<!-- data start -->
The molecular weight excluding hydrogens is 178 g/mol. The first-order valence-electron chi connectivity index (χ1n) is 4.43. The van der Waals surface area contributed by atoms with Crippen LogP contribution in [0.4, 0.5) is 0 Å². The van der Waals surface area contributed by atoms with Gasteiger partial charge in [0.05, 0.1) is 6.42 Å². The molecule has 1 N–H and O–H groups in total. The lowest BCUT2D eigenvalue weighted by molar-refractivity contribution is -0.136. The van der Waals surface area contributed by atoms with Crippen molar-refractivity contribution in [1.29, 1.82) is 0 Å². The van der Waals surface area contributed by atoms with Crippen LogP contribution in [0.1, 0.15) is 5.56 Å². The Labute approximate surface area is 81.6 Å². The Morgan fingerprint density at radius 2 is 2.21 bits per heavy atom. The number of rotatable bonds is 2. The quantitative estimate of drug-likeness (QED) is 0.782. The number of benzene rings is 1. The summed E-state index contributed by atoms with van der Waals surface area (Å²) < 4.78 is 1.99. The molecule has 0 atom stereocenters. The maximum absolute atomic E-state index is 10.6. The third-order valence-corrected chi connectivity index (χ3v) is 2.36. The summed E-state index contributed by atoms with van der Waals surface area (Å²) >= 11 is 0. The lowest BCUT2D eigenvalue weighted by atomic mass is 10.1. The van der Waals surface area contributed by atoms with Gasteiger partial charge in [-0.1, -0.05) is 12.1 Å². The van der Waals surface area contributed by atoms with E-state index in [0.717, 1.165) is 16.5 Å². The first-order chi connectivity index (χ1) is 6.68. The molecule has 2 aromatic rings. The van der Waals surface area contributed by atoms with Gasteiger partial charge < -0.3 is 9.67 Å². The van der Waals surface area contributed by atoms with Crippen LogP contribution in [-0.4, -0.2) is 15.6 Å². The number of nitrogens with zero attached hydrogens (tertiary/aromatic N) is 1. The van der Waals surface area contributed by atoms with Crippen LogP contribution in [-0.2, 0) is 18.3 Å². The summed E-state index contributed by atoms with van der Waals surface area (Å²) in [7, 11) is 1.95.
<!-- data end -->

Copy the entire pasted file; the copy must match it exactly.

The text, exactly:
The molecular weight excluding hydrogens is 178 g/mol. The first-order valence-electron chi connectivity index (χ1n) is 4.43. The van der Waals surface area contributed by atoms with Crippen LogP contribution in [0.4, 0.5) is 0 Å². The van der Waals surface area contributed by atoms with Gasteiger partial charge in [0.05, 0.1) is 6.42 Å². The molecule has 1 N–H and O–H groups in total. The lowest BCUT2D eigenvalue weighted by molar-refractivity contribution is -0.136. The van der Waals surface area contributed by atoms with Crippen molar-refractivity contribution in [1.29, 1.82) is 0 Å². The van der Waals surface area contributed by atoms with Crippen LogP contribution in [0.1, 0.15) is 5.56 Å². The Labute approximate surface area is 81.6 Å². The Morgan fingerprint density at radius 2 is 2.21 bits per heavy atom. The number of rotatable bonds is 2. The quantitative estimate of drug-likeness (QED) is 0.782. The number of benzene rings is 1. The summed E-state index contributed by atoms with van der Waals surface area (Å²) < 4.78 is 1.99. The molecule has 0 atom stereocenters. The maximum absolute atomic E-state index is 10.6. The third-order valence-corrected chi connectivity index (χ3v) is 2.36. The summed E-state index contributed by atoms with van der Waals surface area (Å²) >= 11 is 0. The lowest BCUT2D eigenvalue weighted by atomic mass is 10.1. The van der Waals surface area contributed by atoms with Gasteiger partial charge in [-0.1, -0.05) is 12.1 Å². The van der Waals surface area contributed by atoms with E-state index in [0.717, 1.165) is 16.5 Å². The first-order chi connectivity index (χ1) is 6.68. The molecule has 2 aromatic rings. The van der Waals surface area contributed by atoms with Gasteiger partial charge < -0.3 is 9.67 Å². The van der Waals surface area contributed by atoms with Crippen LogP contribution in [-0.4, -0.2) is 15.6 Å². The number of nitrogens with zero attached hydrogens (tertiary/aromatic N) is 1. The van der Waals surface area contributed by atoms with Crippen LogP contribution in [-0.2, 0) is 18.3 Å². The summed E-state index contributed by atoms with van der Waals surface area (Å²) in [7, 11) is 1.95.